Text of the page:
SamnitesThe Samnites were a group of Osco-Umbrian tribes that controlled a large portion of southern Italy from about 600 BC to about 290 BC. Their homeland was delimited by Latium in the north, by Lucania in the south, by Campania in the west and by Puglia in the east, and was called Samnium by the Romans. The native name of the area was Safinim. The principal city of the region was Malventum, which was later renamed Beneventum by the Romans. For most of their history the Samnites were landlocked, but during a brief period they controlled parts of both coasts of the Italian peninsula. The Samnites were composed of at least four tribes: the Pentri, the Caraceni, the Caudini and the Hirpini, and later may have been joined by the Frentani.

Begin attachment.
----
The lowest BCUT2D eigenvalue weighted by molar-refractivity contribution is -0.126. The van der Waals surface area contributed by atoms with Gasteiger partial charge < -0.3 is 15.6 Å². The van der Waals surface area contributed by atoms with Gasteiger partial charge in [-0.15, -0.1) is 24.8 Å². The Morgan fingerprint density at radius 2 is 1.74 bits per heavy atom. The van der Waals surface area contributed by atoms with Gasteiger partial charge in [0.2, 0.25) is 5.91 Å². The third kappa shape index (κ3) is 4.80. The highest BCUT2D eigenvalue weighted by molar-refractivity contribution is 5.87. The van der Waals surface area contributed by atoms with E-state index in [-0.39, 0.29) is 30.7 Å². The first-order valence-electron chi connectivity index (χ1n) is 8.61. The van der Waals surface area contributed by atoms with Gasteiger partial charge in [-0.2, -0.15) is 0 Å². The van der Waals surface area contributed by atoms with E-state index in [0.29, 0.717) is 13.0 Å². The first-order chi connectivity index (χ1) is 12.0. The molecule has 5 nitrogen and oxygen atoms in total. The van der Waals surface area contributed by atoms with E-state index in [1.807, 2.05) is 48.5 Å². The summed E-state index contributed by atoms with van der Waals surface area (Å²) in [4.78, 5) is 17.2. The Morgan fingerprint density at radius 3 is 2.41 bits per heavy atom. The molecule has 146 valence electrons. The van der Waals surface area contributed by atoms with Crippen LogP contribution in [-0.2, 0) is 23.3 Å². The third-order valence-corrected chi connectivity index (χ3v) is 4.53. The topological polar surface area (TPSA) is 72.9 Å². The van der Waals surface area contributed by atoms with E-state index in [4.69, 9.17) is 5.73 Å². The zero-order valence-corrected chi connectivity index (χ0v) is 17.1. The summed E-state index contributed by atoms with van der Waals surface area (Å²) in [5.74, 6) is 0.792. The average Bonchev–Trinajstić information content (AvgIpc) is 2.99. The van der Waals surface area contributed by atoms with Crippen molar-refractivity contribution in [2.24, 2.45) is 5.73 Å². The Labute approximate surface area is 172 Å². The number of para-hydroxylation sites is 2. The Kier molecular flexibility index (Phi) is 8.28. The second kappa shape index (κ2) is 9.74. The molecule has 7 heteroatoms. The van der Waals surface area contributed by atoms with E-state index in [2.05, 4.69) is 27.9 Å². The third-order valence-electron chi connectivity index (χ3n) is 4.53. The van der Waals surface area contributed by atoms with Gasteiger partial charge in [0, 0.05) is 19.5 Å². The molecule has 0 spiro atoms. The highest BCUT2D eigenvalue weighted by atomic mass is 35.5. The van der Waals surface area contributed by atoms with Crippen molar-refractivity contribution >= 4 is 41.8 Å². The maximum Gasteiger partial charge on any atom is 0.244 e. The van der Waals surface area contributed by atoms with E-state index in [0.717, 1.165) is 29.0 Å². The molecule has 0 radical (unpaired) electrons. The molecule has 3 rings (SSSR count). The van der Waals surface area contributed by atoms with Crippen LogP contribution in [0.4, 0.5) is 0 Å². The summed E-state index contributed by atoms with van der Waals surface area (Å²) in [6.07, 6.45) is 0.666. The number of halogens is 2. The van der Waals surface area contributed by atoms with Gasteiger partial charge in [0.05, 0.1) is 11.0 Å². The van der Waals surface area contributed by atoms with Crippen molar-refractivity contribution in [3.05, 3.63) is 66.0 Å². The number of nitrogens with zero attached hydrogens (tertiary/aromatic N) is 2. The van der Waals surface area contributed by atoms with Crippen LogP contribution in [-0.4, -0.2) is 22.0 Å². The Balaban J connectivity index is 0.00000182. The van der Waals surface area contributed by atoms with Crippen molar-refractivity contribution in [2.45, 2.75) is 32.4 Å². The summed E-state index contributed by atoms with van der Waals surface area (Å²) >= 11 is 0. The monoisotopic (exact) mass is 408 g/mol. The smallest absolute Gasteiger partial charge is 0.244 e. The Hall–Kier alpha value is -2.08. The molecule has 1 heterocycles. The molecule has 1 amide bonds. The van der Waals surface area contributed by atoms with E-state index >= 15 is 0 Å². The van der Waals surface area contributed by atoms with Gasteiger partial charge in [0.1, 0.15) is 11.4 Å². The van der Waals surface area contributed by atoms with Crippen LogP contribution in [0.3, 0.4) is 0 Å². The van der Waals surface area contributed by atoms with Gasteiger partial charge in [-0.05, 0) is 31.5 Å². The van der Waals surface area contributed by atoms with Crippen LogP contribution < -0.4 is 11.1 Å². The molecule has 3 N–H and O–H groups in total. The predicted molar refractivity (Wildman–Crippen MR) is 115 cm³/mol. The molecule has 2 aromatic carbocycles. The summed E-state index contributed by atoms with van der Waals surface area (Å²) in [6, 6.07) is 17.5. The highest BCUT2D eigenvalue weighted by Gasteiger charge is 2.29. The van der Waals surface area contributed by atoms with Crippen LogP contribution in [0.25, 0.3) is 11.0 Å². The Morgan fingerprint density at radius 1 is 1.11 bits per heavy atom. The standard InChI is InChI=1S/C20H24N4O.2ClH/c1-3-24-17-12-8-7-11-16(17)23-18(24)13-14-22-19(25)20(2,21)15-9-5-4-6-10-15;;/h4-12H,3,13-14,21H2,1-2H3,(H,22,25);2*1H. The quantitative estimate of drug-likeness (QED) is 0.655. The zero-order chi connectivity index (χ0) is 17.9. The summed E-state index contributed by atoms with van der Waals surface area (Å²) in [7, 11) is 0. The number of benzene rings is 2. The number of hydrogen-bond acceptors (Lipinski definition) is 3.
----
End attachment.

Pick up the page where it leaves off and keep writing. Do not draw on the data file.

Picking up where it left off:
The earliest written record of the people is a treaty with the Romans from 354 BC. They won an important battle with the Roman army in 321 BC, and their empire reached its peak in 316 BC after further gains from the Romans. In 290 BC the Romans finally broke the Samnites' power. In 82 BC the Roman dictator Lucius Cornelius Sulla slaughtered many of them and forced the rest to disperse.